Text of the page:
Monday Masala – Khalida Brohi

Our Monday Masala series highlights female Pakistani entrepreneurs, business owners and bloggers.

I am so excited for today’s Monday Masala! I reached out to Khalida Brohi of The Chai Spot because I am so enamored with her story.

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Photo courtesy of Khalida Brohi.

She is the author of I Should Have Honor , a powerful memoir about Pakistani tribal life. Her experiences in Pakistan led her to found Sughar Foundation, a non-profit providing socio-economic empowerment to women in tribal communities in Pakistan. They are trying to end the consequences of exchanged marriage, child marriages, and honor killings.

Khalida is the embodiment of a fearless, smart and inspiring Pakistani woman, which is exactly what we at My Pakistani Kitchen are trying to promote and celebrate. She is a social entrepreneur, author, non-profit executive director, public speaker and lover of chai. Her work is obviously intertwined with her love of helping others.

She was kind enough to participate in our Monday Masala feature, despite being busy being a superhero! At least, that’s what I call her. Her newest location has opened up in New York and I am super excited to visit soon.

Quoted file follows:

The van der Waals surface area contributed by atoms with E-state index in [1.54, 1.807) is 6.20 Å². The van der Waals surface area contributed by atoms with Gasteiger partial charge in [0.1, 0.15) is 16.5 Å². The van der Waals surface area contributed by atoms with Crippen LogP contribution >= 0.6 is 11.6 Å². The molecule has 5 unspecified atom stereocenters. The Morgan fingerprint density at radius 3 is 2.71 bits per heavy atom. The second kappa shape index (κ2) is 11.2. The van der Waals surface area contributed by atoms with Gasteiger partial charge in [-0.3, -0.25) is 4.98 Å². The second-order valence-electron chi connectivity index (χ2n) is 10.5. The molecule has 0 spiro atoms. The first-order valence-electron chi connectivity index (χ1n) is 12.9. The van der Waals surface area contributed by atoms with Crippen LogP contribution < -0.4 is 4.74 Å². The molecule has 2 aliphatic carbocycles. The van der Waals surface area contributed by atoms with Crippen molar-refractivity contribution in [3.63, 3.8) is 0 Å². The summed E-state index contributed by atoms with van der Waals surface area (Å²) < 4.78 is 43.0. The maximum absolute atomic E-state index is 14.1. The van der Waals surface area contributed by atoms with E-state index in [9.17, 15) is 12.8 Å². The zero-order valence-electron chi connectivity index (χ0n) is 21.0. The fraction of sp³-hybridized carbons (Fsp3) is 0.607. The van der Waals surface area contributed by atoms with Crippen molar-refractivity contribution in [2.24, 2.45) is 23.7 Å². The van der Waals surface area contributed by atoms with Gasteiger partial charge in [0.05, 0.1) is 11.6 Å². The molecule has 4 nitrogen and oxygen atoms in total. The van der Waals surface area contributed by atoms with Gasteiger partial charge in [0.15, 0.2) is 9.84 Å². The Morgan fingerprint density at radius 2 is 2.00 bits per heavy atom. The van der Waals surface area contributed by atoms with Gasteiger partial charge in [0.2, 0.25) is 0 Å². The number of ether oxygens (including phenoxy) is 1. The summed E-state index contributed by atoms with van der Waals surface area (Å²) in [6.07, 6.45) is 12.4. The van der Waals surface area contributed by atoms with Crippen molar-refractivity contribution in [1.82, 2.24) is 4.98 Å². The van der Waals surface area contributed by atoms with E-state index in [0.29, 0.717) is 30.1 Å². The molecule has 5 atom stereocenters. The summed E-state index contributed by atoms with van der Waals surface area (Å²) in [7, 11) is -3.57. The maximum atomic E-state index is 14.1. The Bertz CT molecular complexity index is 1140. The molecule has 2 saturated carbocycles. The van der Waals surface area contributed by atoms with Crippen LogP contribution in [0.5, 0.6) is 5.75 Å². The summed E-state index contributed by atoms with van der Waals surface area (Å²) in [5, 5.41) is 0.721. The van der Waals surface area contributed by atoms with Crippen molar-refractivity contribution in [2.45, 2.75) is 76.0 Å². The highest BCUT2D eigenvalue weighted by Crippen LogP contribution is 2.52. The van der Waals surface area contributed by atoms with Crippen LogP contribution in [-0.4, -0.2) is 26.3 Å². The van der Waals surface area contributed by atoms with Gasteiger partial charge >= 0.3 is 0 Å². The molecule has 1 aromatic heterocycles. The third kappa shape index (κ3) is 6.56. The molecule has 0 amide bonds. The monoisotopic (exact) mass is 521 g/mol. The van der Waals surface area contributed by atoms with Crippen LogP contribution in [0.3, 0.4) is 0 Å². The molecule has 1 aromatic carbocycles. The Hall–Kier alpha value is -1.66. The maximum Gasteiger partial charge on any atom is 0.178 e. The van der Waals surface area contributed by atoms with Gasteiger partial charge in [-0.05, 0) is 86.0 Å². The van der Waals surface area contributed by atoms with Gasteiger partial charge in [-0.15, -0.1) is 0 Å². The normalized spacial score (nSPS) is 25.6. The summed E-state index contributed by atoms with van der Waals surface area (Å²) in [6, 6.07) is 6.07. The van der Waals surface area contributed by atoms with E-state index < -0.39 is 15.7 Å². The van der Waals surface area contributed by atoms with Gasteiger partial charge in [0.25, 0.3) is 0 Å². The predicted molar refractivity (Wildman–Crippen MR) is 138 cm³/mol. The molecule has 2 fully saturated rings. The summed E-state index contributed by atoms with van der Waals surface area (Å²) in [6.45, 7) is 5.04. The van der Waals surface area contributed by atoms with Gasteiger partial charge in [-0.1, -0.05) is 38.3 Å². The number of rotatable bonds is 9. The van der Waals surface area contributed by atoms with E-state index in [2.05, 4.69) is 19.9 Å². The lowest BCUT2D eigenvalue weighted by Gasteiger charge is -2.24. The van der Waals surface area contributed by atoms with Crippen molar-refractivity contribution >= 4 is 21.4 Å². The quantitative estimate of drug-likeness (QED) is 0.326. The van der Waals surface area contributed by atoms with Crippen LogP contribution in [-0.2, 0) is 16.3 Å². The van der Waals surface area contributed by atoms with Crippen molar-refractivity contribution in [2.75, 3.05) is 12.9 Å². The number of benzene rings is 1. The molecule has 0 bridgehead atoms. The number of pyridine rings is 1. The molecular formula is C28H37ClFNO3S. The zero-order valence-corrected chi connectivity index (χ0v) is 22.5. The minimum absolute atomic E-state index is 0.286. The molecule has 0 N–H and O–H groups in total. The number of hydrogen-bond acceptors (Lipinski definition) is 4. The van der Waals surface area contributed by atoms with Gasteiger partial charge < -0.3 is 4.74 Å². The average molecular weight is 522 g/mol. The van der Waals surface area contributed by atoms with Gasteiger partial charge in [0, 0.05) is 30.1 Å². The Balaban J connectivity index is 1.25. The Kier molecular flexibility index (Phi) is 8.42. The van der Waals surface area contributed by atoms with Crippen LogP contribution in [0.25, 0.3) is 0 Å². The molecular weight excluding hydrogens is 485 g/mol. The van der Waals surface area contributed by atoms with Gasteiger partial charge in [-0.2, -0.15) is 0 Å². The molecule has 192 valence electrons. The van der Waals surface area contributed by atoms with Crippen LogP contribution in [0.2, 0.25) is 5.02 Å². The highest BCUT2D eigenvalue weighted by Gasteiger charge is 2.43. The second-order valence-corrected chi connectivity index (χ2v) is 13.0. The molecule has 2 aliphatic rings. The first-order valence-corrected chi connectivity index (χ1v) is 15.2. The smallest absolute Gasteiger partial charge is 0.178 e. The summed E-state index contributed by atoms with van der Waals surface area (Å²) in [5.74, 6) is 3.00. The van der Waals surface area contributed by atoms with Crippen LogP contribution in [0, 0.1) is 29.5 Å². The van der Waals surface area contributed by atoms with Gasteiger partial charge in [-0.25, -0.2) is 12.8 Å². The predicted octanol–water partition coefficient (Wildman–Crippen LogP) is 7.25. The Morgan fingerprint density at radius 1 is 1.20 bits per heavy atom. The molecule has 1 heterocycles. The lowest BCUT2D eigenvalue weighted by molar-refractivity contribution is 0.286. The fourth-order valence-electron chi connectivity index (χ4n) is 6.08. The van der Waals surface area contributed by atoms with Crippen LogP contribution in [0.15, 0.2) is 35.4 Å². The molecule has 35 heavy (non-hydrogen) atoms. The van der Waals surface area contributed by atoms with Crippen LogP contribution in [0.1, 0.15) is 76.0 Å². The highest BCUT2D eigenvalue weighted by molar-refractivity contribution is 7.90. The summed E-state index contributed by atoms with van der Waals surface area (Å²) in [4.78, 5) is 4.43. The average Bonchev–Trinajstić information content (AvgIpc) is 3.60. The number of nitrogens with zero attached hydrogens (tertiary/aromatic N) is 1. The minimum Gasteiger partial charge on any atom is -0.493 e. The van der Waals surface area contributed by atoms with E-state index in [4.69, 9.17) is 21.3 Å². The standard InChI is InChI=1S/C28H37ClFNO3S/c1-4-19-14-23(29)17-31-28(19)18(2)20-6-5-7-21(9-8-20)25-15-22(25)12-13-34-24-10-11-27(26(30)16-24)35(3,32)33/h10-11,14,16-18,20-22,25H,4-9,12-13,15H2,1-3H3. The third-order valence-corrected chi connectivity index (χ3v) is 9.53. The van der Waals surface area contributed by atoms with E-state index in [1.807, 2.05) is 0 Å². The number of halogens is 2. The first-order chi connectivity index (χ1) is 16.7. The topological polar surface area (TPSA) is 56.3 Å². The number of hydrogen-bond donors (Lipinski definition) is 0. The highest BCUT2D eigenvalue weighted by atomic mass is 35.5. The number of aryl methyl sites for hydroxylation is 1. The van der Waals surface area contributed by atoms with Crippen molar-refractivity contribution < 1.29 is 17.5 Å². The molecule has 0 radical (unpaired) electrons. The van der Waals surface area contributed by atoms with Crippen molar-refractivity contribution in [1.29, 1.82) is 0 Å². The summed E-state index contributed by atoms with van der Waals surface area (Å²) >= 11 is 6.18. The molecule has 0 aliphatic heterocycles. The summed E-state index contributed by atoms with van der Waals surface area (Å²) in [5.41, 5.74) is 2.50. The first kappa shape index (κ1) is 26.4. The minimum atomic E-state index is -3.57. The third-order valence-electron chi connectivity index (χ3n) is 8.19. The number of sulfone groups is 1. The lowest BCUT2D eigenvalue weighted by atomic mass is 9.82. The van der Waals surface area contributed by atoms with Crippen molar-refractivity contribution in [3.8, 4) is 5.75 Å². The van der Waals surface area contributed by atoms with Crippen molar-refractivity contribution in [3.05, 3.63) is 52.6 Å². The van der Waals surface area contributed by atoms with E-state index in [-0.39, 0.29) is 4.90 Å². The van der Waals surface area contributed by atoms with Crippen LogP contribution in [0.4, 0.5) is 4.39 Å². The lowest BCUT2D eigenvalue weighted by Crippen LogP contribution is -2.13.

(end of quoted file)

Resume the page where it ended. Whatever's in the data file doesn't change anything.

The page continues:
How did you get started in this business?

When David (Dawood) and I fell in love in 2014, we knew the universe brought us together, but at the same time we didn’t know how to make our union possible. David belongs to an Italian-American family in LA and I am from a small village in Balochistan part of Pakistan. Not only were we from totally different worlds, but our worlds had many misunderstandings towards each other that kept us apart.

In those days, Chai became one of the biggest sources of creating the powerful and peaceful space for dialogue and conversation between our families and paved the way for us to be with each together. Most often, the process of getting people to not be afraid of each other is the toughest challenge to face because there are ingrained beliefs in our societies that lead us to judge each other long before we even get to know each other. With persistence and teas in hand, we were engaged in Venice Italy and later had a ten day long wedding in Karachi. Instead of using our money for a second wedding celebration in the US, we realized we want to instead use that money to launch an initiative that helps us tackle global misunderstandings and fear in the most loving manner.

The Chai Spot in Sedona Arizona, was launched within three months of that plan and from then on your love, your support and your purchases have kept us successful and we launched our second location in Manhattan.

What does a typical day look like for you?

Managing our wonderful Chai Spot team, greeting guests, and hosting small events in our tea lounge space.

 

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PEACOCKS! My fave! Photo from The Chai Spot NYC

 

What kitchen gadgets can you NOT live without?
Our mortar and pestle to grind the variety of spices we use for our teas.

What’s your favorite thing about your kitchen?
Our glass Ball jars with multicolored hand woven cozies encircled around them

Can you give us your favorite recipe?